Anthony Joshua’s power, personality and elusive fight with Deontay Wilder will make his name in America, says manager Freddie Cunningham.
Striding into the cavernous arena, flanked by familiar faces holding bejewelled belts aloft, Joshua will take those first steps into the unknown territory of America in less than a fortnight.
Britain’s unified champion has plunged his triumphant flag firmly into home soil following title triumphs at grandiose stadiums, but Cunningham, his long-term manager, recognises the importance of wowing the US public, while their WBC champion Wilder watches on.
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“It starts with the fighting, his style, what he brings to the ring,” Cunningham told Sky Sports. “The knockout will be the first part.
“Outside of it, I think it’s just being himself. If you’re one of those guys that maybe talks the talk you only go so far. You need to be a bit wider and he’s got all the ingredients, he’s personable.
“I think the American public like him as well. They seem to get on well with him, it’s just showcasing who he is. Do everything in the ring, everything exciting there, and he can showcase who he is.”
The WBA ‘super’, IBF and WBO champion faces Andy Ruiz Jr at a stamping ground of the stars — Madison Square Garden in New York on June 2 (AEST) — and Joshua wants to introduce himself with a trademark devastating win.
Wilder has already blazed a warning sign to Joshua on the streets of New York, demolishing Dominic Breazeale in a ruthless performance at the Barclays Center in Brooklyn that requested the Brit to proceed with caution.
America’s reigning king again hinted at a fight with Joshua, even suggesting he could be staring at his rival from ringside at The Garden.
Amid fresh calls for the two champions to meet, Joshua’s team remain insistent that a Wilder fight needs to occur in the near future, if they are to enthral a massive new audience.
“He’s obviously got a huge record, and he’s got the final belt,” Cunningham added. “All those bits to it make it mega and it will accelerate our popularity in the US, if that fight happens, and it has to.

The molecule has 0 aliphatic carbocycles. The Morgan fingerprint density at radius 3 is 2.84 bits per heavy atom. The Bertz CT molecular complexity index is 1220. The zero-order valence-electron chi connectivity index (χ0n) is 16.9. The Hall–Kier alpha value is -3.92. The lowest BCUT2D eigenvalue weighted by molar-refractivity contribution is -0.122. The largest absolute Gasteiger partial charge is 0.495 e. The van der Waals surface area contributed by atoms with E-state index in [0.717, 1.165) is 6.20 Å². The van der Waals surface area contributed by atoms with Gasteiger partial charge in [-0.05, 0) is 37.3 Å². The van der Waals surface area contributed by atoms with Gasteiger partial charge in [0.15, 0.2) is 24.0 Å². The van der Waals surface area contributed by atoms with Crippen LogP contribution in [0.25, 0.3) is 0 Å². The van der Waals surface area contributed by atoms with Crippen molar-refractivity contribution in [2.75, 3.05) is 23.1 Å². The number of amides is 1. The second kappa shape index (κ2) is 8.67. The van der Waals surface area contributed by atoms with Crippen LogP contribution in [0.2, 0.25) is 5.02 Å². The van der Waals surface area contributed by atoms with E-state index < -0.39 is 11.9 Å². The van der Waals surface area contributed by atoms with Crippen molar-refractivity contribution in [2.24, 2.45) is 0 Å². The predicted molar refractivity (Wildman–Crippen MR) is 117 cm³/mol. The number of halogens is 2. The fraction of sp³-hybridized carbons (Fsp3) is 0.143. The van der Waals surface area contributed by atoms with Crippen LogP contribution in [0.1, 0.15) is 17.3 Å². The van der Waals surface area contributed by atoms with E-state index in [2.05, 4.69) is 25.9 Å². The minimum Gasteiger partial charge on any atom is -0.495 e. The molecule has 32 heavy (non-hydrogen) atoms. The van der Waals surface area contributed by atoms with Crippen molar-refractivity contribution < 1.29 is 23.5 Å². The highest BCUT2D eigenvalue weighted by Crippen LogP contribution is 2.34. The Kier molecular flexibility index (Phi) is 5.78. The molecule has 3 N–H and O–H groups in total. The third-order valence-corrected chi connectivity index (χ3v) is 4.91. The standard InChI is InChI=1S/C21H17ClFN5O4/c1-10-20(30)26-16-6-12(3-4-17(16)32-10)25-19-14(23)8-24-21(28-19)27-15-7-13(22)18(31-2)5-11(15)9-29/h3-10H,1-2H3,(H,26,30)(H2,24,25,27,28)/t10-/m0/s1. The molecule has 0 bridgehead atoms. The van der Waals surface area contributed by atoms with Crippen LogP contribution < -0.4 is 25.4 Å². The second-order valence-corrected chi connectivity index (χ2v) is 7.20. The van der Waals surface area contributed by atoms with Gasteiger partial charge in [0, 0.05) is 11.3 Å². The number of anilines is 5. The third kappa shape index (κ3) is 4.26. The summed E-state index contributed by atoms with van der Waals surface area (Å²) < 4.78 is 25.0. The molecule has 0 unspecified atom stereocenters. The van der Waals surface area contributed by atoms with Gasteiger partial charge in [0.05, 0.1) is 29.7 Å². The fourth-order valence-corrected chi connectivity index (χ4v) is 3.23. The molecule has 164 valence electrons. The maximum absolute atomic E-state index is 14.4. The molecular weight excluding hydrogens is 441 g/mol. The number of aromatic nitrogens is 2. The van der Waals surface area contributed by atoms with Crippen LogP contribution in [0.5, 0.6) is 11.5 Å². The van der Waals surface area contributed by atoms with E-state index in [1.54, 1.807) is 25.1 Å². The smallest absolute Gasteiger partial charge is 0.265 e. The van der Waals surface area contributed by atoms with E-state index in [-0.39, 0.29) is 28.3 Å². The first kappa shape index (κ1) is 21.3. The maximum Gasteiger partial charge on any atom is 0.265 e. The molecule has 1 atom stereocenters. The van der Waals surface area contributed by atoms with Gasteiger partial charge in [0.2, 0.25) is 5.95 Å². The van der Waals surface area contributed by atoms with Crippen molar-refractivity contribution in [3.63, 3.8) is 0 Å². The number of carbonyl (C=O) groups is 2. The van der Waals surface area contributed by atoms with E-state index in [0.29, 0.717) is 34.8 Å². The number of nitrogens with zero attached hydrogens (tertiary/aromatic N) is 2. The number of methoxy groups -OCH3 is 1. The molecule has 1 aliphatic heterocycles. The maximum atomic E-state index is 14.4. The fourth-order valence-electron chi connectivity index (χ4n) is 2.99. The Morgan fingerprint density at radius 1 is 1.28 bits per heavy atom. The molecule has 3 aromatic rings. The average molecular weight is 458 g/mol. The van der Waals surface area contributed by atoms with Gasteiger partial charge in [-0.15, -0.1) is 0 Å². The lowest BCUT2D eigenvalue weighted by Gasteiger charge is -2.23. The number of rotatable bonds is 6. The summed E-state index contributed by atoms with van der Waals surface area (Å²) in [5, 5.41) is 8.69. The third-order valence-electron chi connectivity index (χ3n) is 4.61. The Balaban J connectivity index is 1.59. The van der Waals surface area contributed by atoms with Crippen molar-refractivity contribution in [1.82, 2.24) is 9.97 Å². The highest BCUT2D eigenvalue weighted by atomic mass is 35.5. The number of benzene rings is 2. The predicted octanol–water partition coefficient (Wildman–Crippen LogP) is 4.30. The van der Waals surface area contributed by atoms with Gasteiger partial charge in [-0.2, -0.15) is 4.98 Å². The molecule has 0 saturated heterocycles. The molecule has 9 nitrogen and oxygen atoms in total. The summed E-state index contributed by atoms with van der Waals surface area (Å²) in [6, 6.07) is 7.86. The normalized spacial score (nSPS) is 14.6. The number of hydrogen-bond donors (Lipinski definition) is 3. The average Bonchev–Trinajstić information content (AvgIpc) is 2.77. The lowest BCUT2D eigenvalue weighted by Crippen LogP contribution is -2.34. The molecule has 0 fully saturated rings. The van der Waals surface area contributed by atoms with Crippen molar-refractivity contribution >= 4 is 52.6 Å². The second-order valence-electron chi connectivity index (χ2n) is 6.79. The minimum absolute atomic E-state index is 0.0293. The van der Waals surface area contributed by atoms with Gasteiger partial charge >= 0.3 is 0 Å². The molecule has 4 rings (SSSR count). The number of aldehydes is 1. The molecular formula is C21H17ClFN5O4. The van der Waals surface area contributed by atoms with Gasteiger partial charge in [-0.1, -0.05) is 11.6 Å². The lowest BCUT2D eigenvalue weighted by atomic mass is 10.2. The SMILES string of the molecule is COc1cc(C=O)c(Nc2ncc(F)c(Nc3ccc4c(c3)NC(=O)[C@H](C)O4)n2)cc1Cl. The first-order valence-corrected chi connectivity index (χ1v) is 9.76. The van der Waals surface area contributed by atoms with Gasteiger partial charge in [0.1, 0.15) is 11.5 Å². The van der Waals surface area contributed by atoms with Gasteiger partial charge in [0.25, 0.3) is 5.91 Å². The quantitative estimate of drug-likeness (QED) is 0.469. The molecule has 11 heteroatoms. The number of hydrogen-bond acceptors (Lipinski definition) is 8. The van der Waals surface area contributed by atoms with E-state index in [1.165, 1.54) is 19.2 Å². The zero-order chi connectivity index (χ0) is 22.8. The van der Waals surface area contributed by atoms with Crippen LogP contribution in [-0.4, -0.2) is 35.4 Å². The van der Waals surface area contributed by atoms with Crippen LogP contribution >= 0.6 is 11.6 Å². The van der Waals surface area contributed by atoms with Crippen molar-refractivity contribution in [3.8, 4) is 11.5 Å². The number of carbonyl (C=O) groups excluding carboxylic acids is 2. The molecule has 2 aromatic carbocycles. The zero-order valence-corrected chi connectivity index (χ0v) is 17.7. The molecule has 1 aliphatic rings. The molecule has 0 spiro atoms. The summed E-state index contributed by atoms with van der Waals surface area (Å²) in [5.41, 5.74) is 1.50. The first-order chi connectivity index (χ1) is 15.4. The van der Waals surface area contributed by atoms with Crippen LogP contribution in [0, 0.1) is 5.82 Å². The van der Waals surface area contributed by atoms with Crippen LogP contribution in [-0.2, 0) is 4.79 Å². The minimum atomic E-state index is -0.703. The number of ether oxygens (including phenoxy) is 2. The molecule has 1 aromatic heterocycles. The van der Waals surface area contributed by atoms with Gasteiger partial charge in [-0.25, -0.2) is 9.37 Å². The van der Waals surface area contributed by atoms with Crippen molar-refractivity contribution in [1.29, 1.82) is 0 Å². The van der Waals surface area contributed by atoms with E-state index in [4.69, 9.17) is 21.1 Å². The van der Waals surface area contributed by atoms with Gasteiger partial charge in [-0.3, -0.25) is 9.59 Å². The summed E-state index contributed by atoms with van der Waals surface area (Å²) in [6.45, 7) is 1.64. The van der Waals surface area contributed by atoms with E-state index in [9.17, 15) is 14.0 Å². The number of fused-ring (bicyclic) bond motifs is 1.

“It has to and soon rather than later, there’s only so much different broadcasters can get in the way.”
Joshua was denied a Wembley showdown with Wilder after negotiations broke down earlier this year, prompting AJ to cross the Atlantic in a statement fight that will issue a fresh challenge to his rival champion.
“I think you can see from his whole narrative, he wants it badly, we wanted it badly last fight,” Cunningham said. “We did everything we could to get it for April 13. It just wasn’t the case, so if this goes well and he gets the result we think he might, he’s gone to Wilder’s territory and made a name.
“He hasn’t just said I’m here in the UK, this is my market, come to me. He’s gone ‘Right, I’ve come and fought in your backyard. I’ve made a name for myself here, we can do it anywhere.’”
Ruiz Jr, a Californian-based Mexican with deceptively fast hands is the immediate priority for Joshua, who can demonstrate his greatest hits at a venue that will stage a Billy Joel concert the following evening.
Provided that Joshua emerges victorious, then attention turns back to Wilder, and possible back-to-back battles for all the world belts in the States and Britain.
“I think if the fight is going to happen, it’s going to be a two-fight deal whatever, so it’s going to be one here and one there,” Cunningham said.
“It makes sense to do it that way. They are both huge names in their territories. Why not give the fans in America what they want and give the British fans what they want, so I think it will happen, possibly both, but I don’t know which way around.”